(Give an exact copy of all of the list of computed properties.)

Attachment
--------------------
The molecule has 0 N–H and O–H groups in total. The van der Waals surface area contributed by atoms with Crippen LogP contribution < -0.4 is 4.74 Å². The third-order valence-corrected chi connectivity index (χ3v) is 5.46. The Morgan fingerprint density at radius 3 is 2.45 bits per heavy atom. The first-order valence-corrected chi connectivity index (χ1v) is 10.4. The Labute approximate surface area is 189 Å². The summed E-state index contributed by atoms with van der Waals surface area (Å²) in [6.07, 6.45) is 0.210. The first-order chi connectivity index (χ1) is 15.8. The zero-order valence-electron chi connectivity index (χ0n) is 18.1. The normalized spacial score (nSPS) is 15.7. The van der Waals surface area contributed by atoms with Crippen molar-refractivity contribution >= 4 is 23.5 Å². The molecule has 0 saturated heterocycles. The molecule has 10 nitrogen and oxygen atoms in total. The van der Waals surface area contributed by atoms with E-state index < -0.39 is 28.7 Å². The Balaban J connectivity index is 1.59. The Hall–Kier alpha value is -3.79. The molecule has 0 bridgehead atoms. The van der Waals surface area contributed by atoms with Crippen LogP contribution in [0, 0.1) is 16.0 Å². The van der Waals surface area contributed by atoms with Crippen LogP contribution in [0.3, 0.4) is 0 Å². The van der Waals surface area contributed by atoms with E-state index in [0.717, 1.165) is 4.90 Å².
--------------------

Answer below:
The molecule has 0 N–H and O–H groups in total. The van der Waals surface area contributed by atoms with Crippen LogP contribution < -0.4 is 4.74 Å². The third-order valence-corrected chi connectivity index (χ3v) is 5.46. The Morgan fingerprint density at radius 3 is 2.45 bits per heavy atom. The first-order valence-corrected chi connectivity index (χ1v) is 10.4. The Labute approximate surface area is 189 Å². The summed E-state index contributed by atoms with van der Waals surface area (Å²) in [6.07, 6.45) is 0.210. The first-order chi connectivity index (χ1) is 15.8. The zero-order valence-electron chi connectivity index (χ0n) is 18.1. The normalized spacial score (nSPS) is 15.7. The van der Waals surface area contributed by atoms with Crippen molar-refractivity contribution >= 4 is 23.5 Å². The molecule has 0 saturated heterocycles. The molecule has 10 nitrogen and oxygen atoms in total. The van der Waals surface area contributed by atoms with E-state index < -0.39 is 28.7 Å². The Balaban J connectivity index is 1.59. The Hall–Kier alpha value is -3.79. The molecule has 0 bridgehead atoms. The van der Waals surface area contributed by atoms with Crippen LogP contribution in [0, 0.1) is 16.0 Å². The van der Waals surface area contributed by atoms with Crippen LogP contribution in [0.3, 0.4) is 0 Å². The van der Waals surface area contributed by atoms with E-state index in [0.717, 1.165) is 4.90 Å².